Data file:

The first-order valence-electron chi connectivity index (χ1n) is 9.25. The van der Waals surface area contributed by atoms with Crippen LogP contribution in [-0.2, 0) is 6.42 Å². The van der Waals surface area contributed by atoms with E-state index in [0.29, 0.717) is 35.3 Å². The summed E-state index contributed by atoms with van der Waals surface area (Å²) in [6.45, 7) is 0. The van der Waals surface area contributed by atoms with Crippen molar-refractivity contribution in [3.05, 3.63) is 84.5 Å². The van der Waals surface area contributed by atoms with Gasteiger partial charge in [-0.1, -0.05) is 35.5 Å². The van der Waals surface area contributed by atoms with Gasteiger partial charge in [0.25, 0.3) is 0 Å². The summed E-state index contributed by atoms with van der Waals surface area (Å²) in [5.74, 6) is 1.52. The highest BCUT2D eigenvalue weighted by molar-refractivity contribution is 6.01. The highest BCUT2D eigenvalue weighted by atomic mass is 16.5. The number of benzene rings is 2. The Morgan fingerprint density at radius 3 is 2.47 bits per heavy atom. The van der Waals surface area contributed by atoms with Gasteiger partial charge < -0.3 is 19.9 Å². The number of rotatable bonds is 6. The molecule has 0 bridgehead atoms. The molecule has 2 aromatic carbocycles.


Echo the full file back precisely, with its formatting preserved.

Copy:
The first-order valence-electron chi connectivity index (χ1n) is 9.25. The van der Waals surface area contributed by atoms with Crippen LogP contribution in [-0.2, 0) is 6.42 Å². The van der Waals surface area contributed by atoms with E-state index in [0.29, 0.717) is 35.3 Å². The summed E-state index contributed by atoms with van der Waals surface area (Å²) in [6.45, 7) is 0. The van der Waals surface area contributed by atoms with Crippen molar-refractivity contribution in [3.05, 3.63) is 84.5 Å². The van der Waals surface area contributed by atoms with Gasteiger partial charge in [-0.1, -0.05) is 35.5 Å². The van der Waals surface area contributed by atoms with Gasteiger partial charge in [0.25, 0.3) is 0 Å². The summed E-state index contributed by atoms with van der Waals surface area (Å²) in [5.74, 6) is 1.52. The highest BCUT2D eigenvalue weighted by molar-refractivity contribution is 6.01. The highest BCUT2D eigenvalue weighted by atomic mass is 16.5. The number of benzene rings is 2. The Morgan fingerprint density at radius 3 is 2.47 bits per heavy atom. The van der Waals surface area contributed by atoms with Gasteiger partial charge < -0.3 is 19.9 Å². The number of rotatable bonds is 6. The molecule has 0 bridgehead atoms. The molecule has 2 aromatic carbocycles.